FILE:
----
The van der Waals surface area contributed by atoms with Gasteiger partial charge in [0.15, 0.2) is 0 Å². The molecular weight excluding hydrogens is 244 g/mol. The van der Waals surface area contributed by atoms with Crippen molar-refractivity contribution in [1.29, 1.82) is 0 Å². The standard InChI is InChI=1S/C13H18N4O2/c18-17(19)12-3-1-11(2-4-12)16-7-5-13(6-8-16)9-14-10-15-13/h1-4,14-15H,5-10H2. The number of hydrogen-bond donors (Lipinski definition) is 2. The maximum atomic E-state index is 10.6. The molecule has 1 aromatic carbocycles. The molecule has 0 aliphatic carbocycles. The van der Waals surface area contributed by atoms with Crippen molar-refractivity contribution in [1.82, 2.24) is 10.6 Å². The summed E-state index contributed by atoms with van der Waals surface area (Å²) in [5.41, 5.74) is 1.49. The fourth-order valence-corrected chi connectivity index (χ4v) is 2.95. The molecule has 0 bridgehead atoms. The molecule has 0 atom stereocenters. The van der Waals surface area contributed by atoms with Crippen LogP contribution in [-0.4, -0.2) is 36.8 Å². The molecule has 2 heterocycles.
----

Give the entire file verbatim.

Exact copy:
The van der Waals surface area contributed by atoms with Gasteiger partial charge in [0.15, 0.2) is 0 Å². The molecular weight excluding hydrogens is 244 g/mol. The van der Waals surface area contributed by atoms with Crippen molar-refractivity contribution in [1.29, 1.82) is 0 Å². The standard InChI is InChI=1S/C13H18N4O2/c18-17(19)12-3-1-11(2-4-12)16-7-5-13(6-8-16)9-14-10-15-13/h1-4,14-15H,5-10H2. The number of hydrogen-bond donors (Lipinski definition) is 2. The maximum atomic E-state index is 10.6. The molecule has 1 aromatic carbocycles. The molecule has 0 aliphatic carbocycles. The van der Waals surface area contributed by atoms with Crippen molar-refractivity contribution in [1.82, 2.24) is 10.6 Å². The summed E-state index contributed by atoms with van der Waals surface area (Å²) in [5.41, 5.74) is 1.49. The fourth-order valence-corrected chi connectivity index (χ4v) is 2.95. The molecule has 0 bridgehead atoms. The molecule has 0 atom stereocenters. The van der Waals surface area contributed by atoms with Crippen LogP contribution in [-0.4, -0.2) is 36.8 Å². The molecule has 2 heterocycles.